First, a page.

$$\ce{R-X + AgNO_2 -> RNO_2}$$ Now depending on the $\ce{R}$ and solvent the reaction can occur via $\mathrm{S_N1}$ or $\mathrm{S_N2}$.
When the reaction proceeds via $\mathrm{S_N1}$ the product formed is $\ce{R-O-N=O}$ whereas for $\mathrm{S_N2}$ it is $\ce{R-NO_2}$.
Why is this so? According to me as the $\ce{Ag-O}$ bond is covalent the lone pairs on nitrogen must attack in both the cases forming the product $\ce{R-NO_2}$.


2 Answers 2


The concept of hard and soft acids and bases (HSAB) proved to be useful for rationalizing stability constants of metal complexes. Its application to organic reactions, particularly ambident reactivity, has led to exotic blossoms. By attempting to rationalize all the observed regioselectivities by favorable soft–soft and hard–hard as well as unfavorable hard–soft interactions, older treatments of ambident reactivity, which correctly differentiated between thermodynamic and kinetic control as well as between different coordination states of ionic substrates, have been replaced. By ignoring conflicting experimental results and even referring to untraceable experimental data, the HSAB treatment of ambident reactivity has gained undeserved popularity. In this Review we demonstrate that the HSAB as well as the related Klopman–Salem model do not even correctly predict the behavior of the prototypes of ambident nucleophiles and, therefore, are rather misleading instead of useful guides. An alternative treatment of ambident reactivity based on Marcus theory will be presented.

— H. Mayr’s, M. Breugst’s and A. Ofial’s introductory remark in their review pulished in Angew. Chem. Int. Ed. 2011, 50, 6470. DOI: 10.1002/anie.201007100.

Within the review, in the section on the nitrite ion, the authors give two competing effects that control product distribution.

For electrophiles with an electrophilicity parameter $E < -3$ (the bis-(4-methoxyphenyl)carbenium ion has $E = 0$, lower values are more stabilised carbocations such as bis-(4-dimethylaminophenyl)carbenium) the reactions proceed at equilibrium under thermodynamic control and the product yields are equivalent to their relative stabilities. Since nitro compounds are more stable than nitrite esters, they predominate.

$$\ce{R-ONO <=> R+ + NO2- <=>> R-NO2}$$

For electrophiles with a parameter $E > 0$, the reactions are essentially diffusion controlled, i.e. the free electrophile will capture the first nucleophile it can find. This includes tertiary alkyl carbocations ($E \approx 7{-}8$). The reactions do not go through classical transition states, and any means of describing them via frontier orbitals must fail. That explicitly includes describing them according to $\mathrm{S_N1}$ or $\mathrm{S_N2}$. In these reactions, kinetic control determines that the $\ce{O}$-attack is slightly more likely with $k_\ce{O} / k_\ce{N} \approx 3.4$. (This corresponds to computational models that show a slightly smaller activation barrier for the oxygen attack.)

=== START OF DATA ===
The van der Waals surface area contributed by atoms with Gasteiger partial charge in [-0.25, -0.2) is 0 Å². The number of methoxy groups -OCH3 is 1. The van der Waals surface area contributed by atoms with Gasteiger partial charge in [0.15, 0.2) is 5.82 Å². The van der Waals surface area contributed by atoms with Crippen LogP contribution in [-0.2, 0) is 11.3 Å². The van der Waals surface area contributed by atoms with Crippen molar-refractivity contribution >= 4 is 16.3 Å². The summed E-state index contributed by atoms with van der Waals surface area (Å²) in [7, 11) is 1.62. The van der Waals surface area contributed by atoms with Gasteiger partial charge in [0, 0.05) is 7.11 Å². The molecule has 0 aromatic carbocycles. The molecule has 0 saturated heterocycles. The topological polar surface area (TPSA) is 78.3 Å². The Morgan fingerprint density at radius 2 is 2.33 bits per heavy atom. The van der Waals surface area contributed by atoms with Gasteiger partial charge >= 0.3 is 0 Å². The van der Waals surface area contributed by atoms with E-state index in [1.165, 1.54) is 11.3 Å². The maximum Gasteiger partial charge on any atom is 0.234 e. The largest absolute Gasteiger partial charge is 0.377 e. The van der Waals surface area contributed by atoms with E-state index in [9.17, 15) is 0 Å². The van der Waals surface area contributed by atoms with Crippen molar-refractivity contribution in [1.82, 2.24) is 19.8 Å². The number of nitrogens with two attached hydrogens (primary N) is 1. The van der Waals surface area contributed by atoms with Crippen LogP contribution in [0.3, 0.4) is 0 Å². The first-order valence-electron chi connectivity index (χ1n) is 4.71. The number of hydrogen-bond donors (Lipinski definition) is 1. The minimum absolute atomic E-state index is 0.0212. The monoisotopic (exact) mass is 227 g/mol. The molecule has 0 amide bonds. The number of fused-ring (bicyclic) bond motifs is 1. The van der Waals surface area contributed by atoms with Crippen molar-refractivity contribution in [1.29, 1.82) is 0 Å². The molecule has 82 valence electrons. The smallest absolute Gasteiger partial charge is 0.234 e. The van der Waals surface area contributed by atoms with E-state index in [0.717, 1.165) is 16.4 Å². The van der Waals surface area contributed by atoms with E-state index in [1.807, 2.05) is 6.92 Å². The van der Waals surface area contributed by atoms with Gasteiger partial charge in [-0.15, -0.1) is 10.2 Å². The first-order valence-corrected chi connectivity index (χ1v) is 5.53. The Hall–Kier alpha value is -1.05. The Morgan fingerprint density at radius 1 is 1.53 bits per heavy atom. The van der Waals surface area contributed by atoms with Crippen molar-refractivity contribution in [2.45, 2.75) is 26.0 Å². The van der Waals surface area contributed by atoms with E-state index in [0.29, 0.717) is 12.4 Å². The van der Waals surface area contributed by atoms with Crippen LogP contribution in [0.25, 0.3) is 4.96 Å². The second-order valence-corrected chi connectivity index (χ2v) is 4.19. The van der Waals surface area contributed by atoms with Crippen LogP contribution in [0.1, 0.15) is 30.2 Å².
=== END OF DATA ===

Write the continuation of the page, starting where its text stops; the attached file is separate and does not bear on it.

Reality is more complex than these simple models imply especially for the diffusion controlled reaction. While the attack of oxygen is favoured kinetically, the attack of nitrogen results in less required reordering of the molecule (the two $\ce{N-O}$ bonds would still be identical while they become $\ce{O-N=O}$ in the nitrite ester) which reduces the expected favourism for oxygen. Effects such as solvent and counterion slightly affect the product distribution, and the highest ratio of nitromethane : methyl nitrite can be achieved using $\ce{Bu4N+ NO2-}$ and $\ce{MeI}$ in $\ce{CDCl3}$ (a product ratio of $70\,:\,30$ in favour of nitromethane). Note that $\ce{AgNO2}$ and $\ce{MeI}$ in DMSO yield more methyl nitrate ($54\,:\,46$) although the same electrophile is used. The authors conclude the nitrite section with the statement:

It should be noted, however, that the selectivities shown in [the table presented in the review] are also not related to the hardness of the electrophiles.


Throughout this answer, electrophilicity parameters according to Mayr’s equation are used:

$$\lg k_{20~\mathrm{^\circ C}} = s(E + N)$$

$E$ is a nucleophile-independent electrophilicity parameter while $s$ and $N$ are electrophile-independent nucleophilicity parameters.


A paper related solely to studying the nitrite anion: A. A. Tishkov, U. Schmidhammer, S. Roth, E. Riedle, H. Mayr, Angew. Chem. Int. Ed. 2005, 44, 4623. DOI: 10.1002/anie.200501274.

The review mentioned in the opening, concerning all sorts of ambient nucleophiles often explained via the HSAB concept: H. Mayr, M. Breugst, A. Ofial, Angew. Chem. Int. Ed. 2011, 50, 6470. DOI: 10.1002/anie.201007100.

  • $\begingroup$ You say that the attack with N would require less re-ordering of the molecule. But how would this be a hindrance to the attack? $\endgroup$ Jan 22, 2018 at 23:19
  • $\begingroup$ @TanYongBoon If I can just put two things together, forming a bond is quickly achieved. If upon putting two things together I also need to distort one internally, there’s a slightly higher barrier to be overcome. $\endgroup$
    – Jan
    Jan 23, 2018 at 16:41

Pearson's HSAB theory provides a simple explanation. When the reaction proceeds via $S_N1$, a hard acid (electrophile) is firstly generated (the carbocation) which interacts with the harder part of the nitrite anion an that's the oxygen-hard nucleophile. The $S_N2$ proceeds smoothly for the pair soft nucleophile–soft electophile.

In the given example the soft electrophilic carbon reacts with the soft center of the nitrite anion, and that's the nitrogen atom. In the former case, the silver coordinated to the oxygen definitely weakens its nucleophilicity. The formed carbocation has to be pretty hard and not so much stabilized by the solvent for the O-attack to be operative.


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